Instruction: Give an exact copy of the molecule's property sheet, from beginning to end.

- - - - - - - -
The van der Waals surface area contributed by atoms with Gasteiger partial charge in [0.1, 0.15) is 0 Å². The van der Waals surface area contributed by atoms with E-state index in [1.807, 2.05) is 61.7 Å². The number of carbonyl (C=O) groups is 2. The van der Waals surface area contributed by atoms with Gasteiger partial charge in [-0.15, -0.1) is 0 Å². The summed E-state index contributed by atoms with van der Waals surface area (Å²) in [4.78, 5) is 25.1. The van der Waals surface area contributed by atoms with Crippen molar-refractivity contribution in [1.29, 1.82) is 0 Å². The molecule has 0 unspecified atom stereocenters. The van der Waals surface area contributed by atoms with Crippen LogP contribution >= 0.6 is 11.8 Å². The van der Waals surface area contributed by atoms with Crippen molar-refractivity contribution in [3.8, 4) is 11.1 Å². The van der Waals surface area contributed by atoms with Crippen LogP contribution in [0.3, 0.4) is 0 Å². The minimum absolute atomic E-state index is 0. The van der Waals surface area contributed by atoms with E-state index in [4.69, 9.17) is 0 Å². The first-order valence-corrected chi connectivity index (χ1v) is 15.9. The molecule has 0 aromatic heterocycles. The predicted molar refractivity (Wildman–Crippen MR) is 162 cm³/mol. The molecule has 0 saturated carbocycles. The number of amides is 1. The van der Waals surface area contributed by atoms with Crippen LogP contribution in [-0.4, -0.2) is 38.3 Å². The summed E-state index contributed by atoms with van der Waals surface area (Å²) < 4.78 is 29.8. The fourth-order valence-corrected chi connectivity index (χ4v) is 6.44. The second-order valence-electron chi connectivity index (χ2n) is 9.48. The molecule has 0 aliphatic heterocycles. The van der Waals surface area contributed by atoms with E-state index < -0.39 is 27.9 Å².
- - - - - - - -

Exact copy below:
The van der Waals surface area contributed by atoms with Gasteiger partial charge in [0.1, 0.15) is 0 Å². The van der Waals surface area contributed by atoms with E-state index in [1.807, 2.05) is 61.7 Å². The number of carbonyl (C=O) groups is 2. The van der Waals surface area contributed by atoms with Gasteiger partial charge in [-0.15, -0.1) is 0 Å². The summed E-state index contributed by atoms with van der Waals surface area (Å²) in [4.78, 5) is 25.1. The van der Waals surface area contributed by atoms with Crippen molar-refractivity contribution in [1.29, 1.82) is 0 Å². The molecule has 0 unspecified atom stereocenters. The van der Waals surface area contributed by atoms with Crippen LogP contribution >= 0.6 is 11.8 Å². The van der Waals surface area contributed by atoms with Crippen molar-refractivity contribution in [3.8, 4) is 11.1 Å². The van der Waals surface area contributed by atoms with Crippen LogP contribution in [0.3, 0.4) is 0 Å². The minimum absolute atomic E-state index is 0. The van der Waals surface area contributed by atoms with E-state index in [4.69, 9.17) is 0 Å². The first-order valence-corrected chi connectivity index (χ1v) is 15.9. The molecule has 0 aromatic heterocycles. The predicted molar refractivity (Wildman–Crippen MR) is 162 cm³/mol. The molecule has 0 saturated carbocycles. The number of amides is 1. The van der Waals surface area contributed by atoms with Crippen LogP contribution in [-0.4, -0.2) is 38.3 Å². The summed E-state index contributed by atoms with van der Waals surface area (Å²) < 4.78 is 29.8. The fourth-order valence-corrected chi connectivity index (χ4v) is 6.44. The second-order valence-electron chi connectivity index (χ2n) is 9.48. The molecule has 0 aliphatic heterocycles. The van der Waals surface area contributed by atoms with E-state index < -0.39 is 27.9 Å².